1. Family: Boraginaceae Juss.
    1. Genus: Heliotropium Tourn. ex L.
      1. Heliotropium steudneri Vatke

        This species is accepted, and its native range is Eritrea to S. Africa, S. Arabian Peninsula.

    [FZ]

    Boraginaceae, E. S. Martins (Trichodesma by R. K. Brummit). Flora Zambesiaca 7:4. 1990

    Habit
    Erect or procumbent perennial herb 60–90 cm. high, woody to the base, sometimes with a thick rootstock; stems and branches ± densely clothed with short appressed hairs with a few longer spreading ones.
    Leaves
    Leaves alternate, sessile or with petiole up to 6 mm. long; lamina 20–60(80) x 4–15 mm., lanceolate, pubescent to rough above, pubescent to subglabrous below, acute to obtuse at apex, cuneate at base and sometimes decurrent on the petiole, margins slightly revolute and sometimes undulate to crisp and with 3–5(6) secondary nerves on each side of the midrib.
    Inflorescences
    Cymes up to 12(18) cm. long when full expanded, single or in pairs, terminal.
    Flowers
    Flowers sessile or subsessile.
    Calyx
    Calyx 2.5–3.5(4.5) mm. long, hairy outside, hairy to glabrous inside; lobes narrowly triangular to linear, obtuse, stellate-spreading after the nutlets are shed.
    Corolla
    Corolla quite white or with yellow throat; tube 3.5–5.5 mm. long, appressed hairy outside, glabrous inside; lobes 1.3–2.0 x 1.1–1.8 mm. oblong to subquadrate, obtuse to truncate, usually with very undulate margins, unequal, spreading.
    Stamens
    Stamens inserted at the middle of the corolla tube; anthers 1.4–1.8 mm. long, oblong, apiculate, glabrous, often glaucous, subsessile.
    Ovary
    Ovary ovoid-conical, glabrous.
    Pistil
    Style 1.0–1.5 mm. long, terete, glabrous; stigmatic ring 0.5–0.7 mm. in diam.; sterile appendix 0.7–1.0 mm. long, as broad at the base as the stigmatic ring, papillose.
    Fruits
    Fruits 3–4 mm. long, coarsely obpyrifonn and depressed between the pairs of nutlets or more often strongly asymmetrical by abortion of 1–3 seeds, smooth, glabrous; nutlets connate in pairs, each pair emarginate at apex.
    [FTEA]

    Boraginaceae, B. Verdcourt. Flora of Tropical East Africa. 1991

    Habit
    Perennial ± erect or spreading herb, sometimes subshrubby, 0.15–1 m. tall; stems branched, usually distinctly woody below, several from a woody rootstock, densely ± persistently hairy with spreading and short ± adpressed white hairs, or all adpressed; lower stems with ± glabrous fissured epidermis.
    Leaves
    Leaf-blades narrowly elliptic to elliptic- lanceolate or oblong, 0.7–9(–12.5) cm. long, 0.4–2.5(–3.2) cm. wide, ± acute at the apex, cuneate at the base, often obscurely crenulate and sometimes distinctly wrinkled, frequently distinctly bullate above with venation impressed, sparsely to very densely covered with long and short white hairs above and mainly on raised nerves beneath with rest of lower surface with only much shorter hairs or ± granular; petiole mostly short (to ± 1.2 cm.), only about 1/10 the length of the lamina or even obsolete.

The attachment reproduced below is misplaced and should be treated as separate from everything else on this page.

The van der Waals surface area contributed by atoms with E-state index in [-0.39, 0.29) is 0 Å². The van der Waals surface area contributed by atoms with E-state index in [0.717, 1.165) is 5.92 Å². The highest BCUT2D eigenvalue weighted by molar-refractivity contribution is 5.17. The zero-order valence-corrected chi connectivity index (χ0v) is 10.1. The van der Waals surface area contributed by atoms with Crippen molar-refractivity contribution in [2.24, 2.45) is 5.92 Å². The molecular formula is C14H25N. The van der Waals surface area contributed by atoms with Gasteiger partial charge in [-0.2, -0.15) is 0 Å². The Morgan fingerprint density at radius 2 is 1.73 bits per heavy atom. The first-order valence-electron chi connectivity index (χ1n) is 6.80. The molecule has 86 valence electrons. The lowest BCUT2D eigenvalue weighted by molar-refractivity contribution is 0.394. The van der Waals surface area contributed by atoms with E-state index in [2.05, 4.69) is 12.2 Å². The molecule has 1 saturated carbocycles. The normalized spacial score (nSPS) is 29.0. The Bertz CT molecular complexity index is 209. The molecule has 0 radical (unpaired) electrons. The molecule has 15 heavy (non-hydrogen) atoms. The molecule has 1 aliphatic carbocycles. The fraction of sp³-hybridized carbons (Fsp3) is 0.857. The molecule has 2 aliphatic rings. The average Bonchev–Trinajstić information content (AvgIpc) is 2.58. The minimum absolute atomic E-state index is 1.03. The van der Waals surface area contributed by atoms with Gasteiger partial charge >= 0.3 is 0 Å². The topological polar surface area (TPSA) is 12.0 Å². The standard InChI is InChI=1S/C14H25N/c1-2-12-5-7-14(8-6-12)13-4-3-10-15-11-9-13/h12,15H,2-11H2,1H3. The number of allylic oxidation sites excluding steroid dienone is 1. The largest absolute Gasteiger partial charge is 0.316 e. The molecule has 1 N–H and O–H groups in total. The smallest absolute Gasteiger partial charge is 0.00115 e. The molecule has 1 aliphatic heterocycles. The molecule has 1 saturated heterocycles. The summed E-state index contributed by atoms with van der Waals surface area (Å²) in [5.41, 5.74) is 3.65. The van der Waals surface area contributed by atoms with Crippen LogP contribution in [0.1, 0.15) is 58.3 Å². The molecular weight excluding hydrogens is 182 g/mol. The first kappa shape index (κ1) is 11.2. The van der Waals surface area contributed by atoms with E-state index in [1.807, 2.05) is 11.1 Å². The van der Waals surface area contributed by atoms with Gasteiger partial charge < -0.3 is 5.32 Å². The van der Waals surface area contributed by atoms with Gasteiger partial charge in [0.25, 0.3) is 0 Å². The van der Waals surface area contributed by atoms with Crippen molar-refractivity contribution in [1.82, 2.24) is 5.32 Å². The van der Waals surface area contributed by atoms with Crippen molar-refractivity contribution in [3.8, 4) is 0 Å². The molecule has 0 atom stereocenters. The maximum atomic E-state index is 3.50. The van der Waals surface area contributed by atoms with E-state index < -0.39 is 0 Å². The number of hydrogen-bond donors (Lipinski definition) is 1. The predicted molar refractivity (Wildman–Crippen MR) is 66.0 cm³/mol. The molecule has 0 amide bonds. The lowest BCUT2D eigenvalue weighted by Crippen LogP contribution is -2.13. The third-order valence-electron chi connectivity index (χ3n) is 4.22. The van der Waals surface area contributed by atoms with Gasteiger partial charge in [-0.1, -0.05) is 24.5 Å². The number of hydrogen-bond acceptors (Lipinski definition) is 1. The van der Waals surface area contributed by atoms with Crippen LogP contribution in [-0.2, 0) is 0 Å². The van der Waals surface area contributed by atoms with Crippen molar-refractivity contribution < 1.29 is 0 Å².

Inflorescences
    Cymes mostly long and simple but often 2–3-branched, very short and scorpioid at first, soon extending to 5–20(–37) cm. long, the peduncle 1.5–7 cm. long, the axes with long and short hairs; flowers sessile, often foul-smelling.
    Calyx
    Calyx very variable, 2.5–4.5(–5.5) mm. long, densely pubescent, lobed ± to the base, the lobes linear-lanceolate, 0.5 mm. wide, tapering.
    Corolla
    Corolla white or creamy yellow with yellow to deep olive centre; tube narrowly funnel-shaped above and pubescent, narrower and glabrous at the base, 4–5.5 mm. long; lobes obovate-oblong or oblong, 2–3 mm. long, 1.5–1.8 mm. wide, rounded at apex, strongly reticulate veined.
    Anthers
    Anthers variably placed in upper middle part of the tube or even below the middle but tips not exserted.
    Style
    Style (0.5–)0.6–2 mm. long; stigma conical with narrowed tip, 0.8–1.8 mm. long, papillate with short stiff hairs, often shortly bilobed at the tip, each lobe again shortly bifid.
    Fruits
    Nutlets 2, somewhat flanged where they join and with an asymmetrical shallow narrow groove from apex to base and often lateral elliptic depressions on the junction. Fruit depressed ovoid, 2.5–3 mm. tall, 3.5 mm. wide, glabrous, slightly rugulose.
    [FTEA]

    Boraginaceae, B. Verdcourt. Flora of Tropical East Africa. 1991

    Habit
    Erect unbranched annual or shrubby often straggling perennial with woody stems and spreading lateral branches 10–60 cm. tall and up to 1 m. wide; stems with very sparse to fairly dense spreading or ± adpressed bristly white hairs.
    Leaves